Arduino Uno and 8 servos with sensor shield v 5.0

Hi,

I am in the process of making a robotic dog with Arduino Uno, and a sensor shield v5.0. I am having some problems with including everything in the code because I am still learning... I am trying to put 8 leg servos on the sensor shield for now just to get it walking, or at least all four legs moving. I already have 2 servos moving because of my previous code on it that did not include the sensor shield, but now work with the sensor shield on it. Could someone please tell me how to include everything in the code?

Could someone please tell me how to include everything in the code?

What code?

And what servos and how are you powering them? Generally if 2 servos "now work with the sensor shield" then it should be really easy to add the extra servos. What problems are you having?

If you want help you really need to give us something to work with.

Steve

The Sensor Shield v5.0 has a bunch of places to plug in servos. It looks like they have one for each data pin 0 through 13. Don't use 0 or 1 if you use Serial for I/O.

What other devices are you expecting to connect? It makes sense to plan ahead rather than to decide later to add something and find that the pins it needs are already in use.

Pins 2 or 3 can trigger interrupts so they should probably be left unused until you run out of other choices. Pins 10, 11, 12, or 13 are the SPI interface which is used for some peripherals. Start by using Pins 4, 5, 6, 7, 8, and 9 for six servos and then either 2 and 3 or 10 and 11 depending on if you use any SPI devices.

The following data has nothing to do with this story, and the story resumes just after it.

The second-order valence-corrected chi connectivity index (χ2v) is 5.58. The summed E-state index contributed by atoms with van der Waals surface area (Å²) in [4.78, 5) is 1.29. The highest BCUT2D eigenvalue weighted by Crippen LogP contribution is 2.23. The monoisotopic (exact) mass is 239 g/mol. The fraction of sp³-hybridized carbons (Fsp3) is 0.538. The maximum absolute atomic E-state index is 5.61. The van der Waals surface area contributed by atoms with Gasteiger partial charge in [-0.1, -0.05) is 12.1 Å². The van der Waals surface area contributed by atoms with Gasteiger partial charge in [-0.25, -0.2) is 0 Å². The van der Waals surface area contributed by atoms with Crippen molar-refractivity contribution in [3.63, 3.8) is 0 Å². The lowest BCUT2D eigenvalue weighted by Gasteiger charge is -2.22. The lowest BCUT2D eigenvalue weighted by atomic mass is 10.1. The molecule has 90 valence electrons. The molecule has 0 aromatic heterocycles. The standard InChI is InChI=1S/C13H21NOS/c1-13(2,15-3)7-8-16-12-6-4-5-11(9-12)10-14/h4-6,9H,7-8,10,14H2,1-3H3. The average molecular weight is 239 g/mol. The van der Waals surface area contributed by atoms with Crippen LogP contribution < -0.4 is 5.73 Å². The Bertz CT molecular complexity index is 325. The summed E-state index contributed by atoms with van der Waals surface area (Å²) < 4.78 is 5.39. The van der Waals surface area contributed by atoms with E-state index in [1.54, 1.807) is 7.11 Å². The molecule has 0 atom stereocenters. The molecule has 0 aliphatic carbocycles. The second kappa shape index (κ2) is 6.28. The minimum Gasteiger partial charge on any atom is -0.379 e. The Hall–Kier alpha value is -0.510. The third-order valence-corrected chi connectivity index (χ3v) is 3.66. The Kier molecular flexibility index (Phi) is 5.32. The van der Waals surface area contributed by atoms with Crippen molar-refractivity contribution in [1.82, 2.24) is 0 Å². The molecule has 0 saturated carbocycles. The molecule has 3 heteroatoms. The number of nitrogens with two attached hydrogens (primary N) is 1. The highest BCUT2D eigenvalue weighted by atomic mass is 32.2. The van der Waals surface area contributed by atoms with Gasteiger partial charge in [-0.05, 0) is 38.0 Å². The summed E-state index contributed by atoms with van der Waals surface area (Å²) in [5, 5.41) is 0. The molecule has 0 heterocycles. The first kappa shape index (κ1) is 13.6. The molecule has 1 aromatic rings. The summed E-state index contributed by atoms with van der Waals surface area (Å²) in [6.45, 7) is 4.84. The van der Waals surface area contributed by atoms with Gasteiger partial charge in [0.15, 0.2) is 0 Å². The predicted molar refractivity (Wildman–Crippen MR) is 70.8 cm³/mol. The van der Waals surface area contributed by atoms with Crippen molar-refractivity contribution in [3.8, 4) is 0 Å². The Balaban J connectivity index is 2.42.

TheMemberFormerlyKnownAsAWOL:
What code?

slipstick:
And what servos and how are you powering them? Generally if 2 servos “now work with the sensor shield” then it should be really easy to add the extra servos. What problems are you having?

If you want help you really need to give us something to work with.

Steve

Hi, I am using 8 sg90 servos for the legs. For now I only want to get the legs moving, the previous code that I had for it was only for 2 servos without it being in the sensor shield. when I put those 2 servos in the sensor shield, they still worked with that code. Now I am trying to make a code that can work with all 8 servos on the sensor shield.

Here is my code, but I don’t think it is any good:

#Include
Servo1; //servo motor 1
Servo2; //servo motor 2
Servo3; //servo motor 3
Servo4; //servo motor 4
Servo5; //servo motor 5
Servo6; //servo motor 6
Servo7; //servo motor 7
Servo8; //servo motor 8

int i=100;
int j=70;

void setup() {

Servo1.attach(1); //attach
Servo2.attach(2); //attach
Servo3.attach(3); //attach
Servo4.attach(4); //attach
Servo5.attach(5); //attach
Servo6.attach(6); //attach
Servo7.attach(7); //attach
servo8.attach(8); //attach

Serial.begin(9600);

delay(1000);
}

void loop() {

{
Servo1.write(60); //write
Servo2.write(60); //write
Serov3.write(60); //write
Servo4.write(60); //write
delay(10);
}

}

Sorry the emoji is not supposed to be there..

I don’t think it is any good:

Any good for what ?

What should it do ?
What does it actually do ?

Why the extra { and } in loop() and why did you not post it using code tags after Auto Formatting it in the IDE ?

#Include <Servo h.> //full stop ?
Servo1; //servo motor 1 //not a proper declaration of a Servo object
Servo2; //servo motor 2
Servo3; //servo motor 3
Servo4; //servo motor 4
Servo5; //servo motor 5
Servo6; //servo motor 6
Servo7; //servo motor 7
Servo8; //servo motor 8

int i = 100;
int j = 70;

void setup()
{
  Servo1.attach(1); //attach  //do not use pin 1 in case you need to use the Serial interface for debugging
  Servo2.attach(2); //attach
  Servo3.attach(3); //attach
  Servo4.attach(4); //attach
  Servo5.attach(5); //attach
  Servo6.attach(6); //attach
  Servo7.attach(7); //attach
  servo8.attach(8); //attach
  Serial.begin(9600);
  delay(1000);
}

void loop()
{
  {
    Servo1.write(60);  //write
    Servo2.write(60);  //write
    Serov3.write(60);  //write  //name of the servo ?